A zombie apocalypse is one thing. A volcanic eruption is quite another, for, as the journalist who does a framing voice-over narration for Brooks’ latest puts it, when Mount Rainier popped its cork, “it was the psychological aspect, the hyperbole-fueled hysteria that had ended up killing the most people.” Maybe, but the sasquatches whom the volcano displaced contributed to the statistics, too, if only out of self-defense. Brooks places the epicenter of the Bigfoot war in a high-tech hideaway populated by the kind of people you might find in a Jurassic Park franchise: the schmo who doesn’t know how to do much of anything but tries anyway, the well-intentioned bleeding heart, the know-it-all intellectual who turns out to know the wrong things, the immigrant with a tough backstory and an instinct for survival. Indeed, the novel does double duty as a survival manual, packed full of good advice—for instance, try not to get wounded, for “injury turns you from a giver to a taker. Taking up our resources, our time to care for you.” Brooks presents a case for making room for Bigfoot in the world while peppering his narrative with timely social criticism about bad behavior on the human side of the conflict: The explosion of Rainier might have been better forecast had the president not slashed the budget of the U.S. Geological Survey, leading to “immediate suspension of the National Volcano Early Warning System,” and there’s always someone around looking to monetize the natural disaster and the sasquatch-y onslaught that follows. Brooks is a pro at building suspense even if it plays out in some rather spectacularly yucky episodes, one involving a short spear that takes its name from “the sucking sound of pulling it out of the dead man’s heart and lungs.” Grossness aside, it puts you right there on the scene.

A tasty, if not always tasteful, tale of supernatural mayhem that fans of King and Crichton alike will enjoy.

Pub Date: June 16, 2020

ISBN: 978-1-9848-2678-7

Page Count: 304

Publisher: Del Rey/Ballantine

Review Posted Online: Feb. 10, 2020

Kirkus Reviews Issue: March 1, 2020

Did you like this book?

Dark and unsettling, this novel’s end arrives abruptly even as readers are still moving at a breakneck speed.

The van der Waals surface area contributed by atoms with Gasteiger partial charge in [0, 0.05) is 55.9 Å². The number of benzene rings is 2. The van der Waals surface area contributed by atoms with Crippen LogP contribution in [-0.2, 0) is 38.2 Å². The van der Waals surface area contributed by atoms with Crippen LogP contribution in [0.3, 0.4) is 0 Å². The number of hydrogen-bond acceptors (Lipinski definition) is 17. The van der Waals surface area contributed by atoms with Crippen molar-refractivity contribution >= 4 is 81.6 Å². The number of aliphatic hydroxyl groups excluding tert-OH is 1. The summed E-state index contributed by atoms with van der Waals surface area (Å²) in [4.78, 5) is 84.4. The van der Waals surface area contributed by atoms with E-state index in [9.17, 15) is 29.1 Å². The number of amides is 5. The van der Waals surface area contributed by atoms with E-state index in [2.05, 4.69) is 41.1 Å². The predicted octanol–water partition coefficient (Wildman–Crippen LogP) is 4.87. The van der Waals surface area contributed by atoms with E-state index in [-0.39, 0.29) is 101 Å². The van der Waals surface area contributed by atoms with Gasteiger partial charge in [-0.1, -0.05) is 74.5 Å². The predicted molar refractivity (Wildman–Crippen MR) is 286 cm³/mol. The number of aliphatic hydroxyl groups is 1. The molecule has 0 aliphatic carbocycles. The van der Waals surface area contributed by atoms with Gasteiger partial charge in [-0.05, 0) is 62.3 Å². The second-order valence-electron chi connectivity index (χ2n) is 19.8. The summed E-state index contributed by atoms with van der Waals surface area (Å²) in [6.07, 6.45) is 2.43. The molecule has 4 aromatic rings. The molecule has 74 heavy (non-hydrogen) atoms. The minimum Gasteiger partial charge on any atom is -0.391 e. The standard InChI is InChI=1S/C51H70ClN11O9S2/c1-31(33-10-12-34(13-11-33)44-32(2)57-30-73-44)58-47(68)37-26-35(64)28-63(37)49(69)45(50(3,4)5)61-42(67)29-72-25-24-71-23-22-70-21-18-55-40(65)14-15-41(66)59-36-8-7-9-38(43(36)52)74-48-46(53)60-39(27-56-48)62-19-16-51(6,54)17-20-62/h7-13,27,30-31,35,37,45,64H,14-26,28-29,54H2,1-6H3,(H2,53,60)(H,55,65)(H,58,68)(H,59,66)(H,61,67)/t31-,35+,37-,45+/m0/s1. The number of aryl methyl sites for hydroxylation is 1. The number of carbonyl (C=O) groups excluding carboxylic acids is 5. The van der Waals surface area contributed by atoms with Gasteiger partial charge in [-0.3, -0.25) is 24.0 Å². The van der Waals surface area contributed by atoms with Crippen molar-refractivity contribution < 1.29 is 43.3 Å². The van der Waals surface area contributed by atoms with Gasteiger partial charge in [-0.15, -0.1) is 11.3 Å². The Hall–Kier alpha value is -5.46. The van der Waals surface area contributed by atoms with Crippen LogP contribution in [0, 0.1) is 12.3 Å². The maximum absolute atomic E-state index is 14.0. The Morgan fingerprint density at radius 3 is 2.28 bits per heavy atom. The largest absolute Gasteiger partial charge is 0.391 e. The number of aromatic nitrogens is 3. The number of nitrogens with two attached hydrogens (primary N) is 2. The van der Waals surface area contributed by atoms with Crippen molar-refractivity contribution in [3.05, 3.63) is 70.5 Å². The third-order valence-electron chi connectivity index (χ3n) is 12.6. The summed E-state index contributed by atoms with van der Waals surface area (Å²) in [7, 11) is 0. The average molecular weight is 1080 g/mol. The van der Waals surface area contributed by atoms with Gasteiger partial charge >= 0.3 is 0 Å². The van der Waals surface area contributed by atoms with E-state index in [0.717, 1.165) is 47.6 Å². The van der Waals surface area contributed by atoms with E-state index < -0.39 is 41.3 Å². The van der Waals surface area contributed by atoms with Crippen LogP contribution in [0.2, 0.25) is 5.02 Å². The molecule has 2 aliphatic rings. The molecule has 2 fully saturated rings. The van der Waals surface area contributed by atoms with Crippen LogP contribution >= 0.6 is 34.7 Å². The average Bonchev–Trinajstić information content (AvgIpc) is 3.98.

Ten years after her teenage daughter went missing, a mother begins a new relationship only to discover she can't truly move on until she answers lingering questions about the past.

Laurel Mack’s life stopped in many ways the day her 15-year-old daughter, Ellie, left the house to study at the library and never returned. She drifted away from her other two children, Hanna and Jake, and eventually she and her husband, Paul, divorced. Ten years later, Ellie’s remains and her backpack are found, though the police are unable to determine the reasons for her disappearance and death. After Ellie’s funeral, Laurel begins a relationship with Floyd, a man she meets in a cafe. She's disarmed by Floyd’s charm, but when she meets his young daughter, Poppy, Laurel is startled by her resemblance to Ellie. As the novel progresses, Laurel becomes increasingly determined to learn what happened to Ellie, especially after discovering an odd connection between Poppy’s mother and her daughter even as her relationship with Floyd is becoming more serious. Jewell’s (I Found You, 2017, etc.) latest thriller moves at a brisk pace even as she plays with narrative structure: The book is split into three sections, including a first one which alternates chapters between the time of Ellie’s disappearance and the present and a second section that begins as Laurel and Floyd meet. Both of these sections primarily focus on Laurel. In the third section, Jewell alternates narrators and moments in time: The narrator switches to alternating first-person points of view (told by Poppy’s mother and Floyd) interspersed with third-person narration of Ellie’s experiences and Laurel’s discoveries in the present. All of these devices serve to build palpable tension, but the structure also contributes to how deeply disturbing the story becomes. At times, the characters and the emotional core of the events are almost obscured by such quick maneuvering through the weighty plot.

Dark and unsettling, this novel’s end arrives abruptly even as readers are still moving at a breakneck speed.

Pub Date: April 24, 2018

ISBN: 978-1-5011-5464-5

Page Count: 368

Publisher: Atria

Review Posted Online: Feb. 6, 2018

Kirkus Reviews Issue: Feb. 15, 2018

Did you like this book?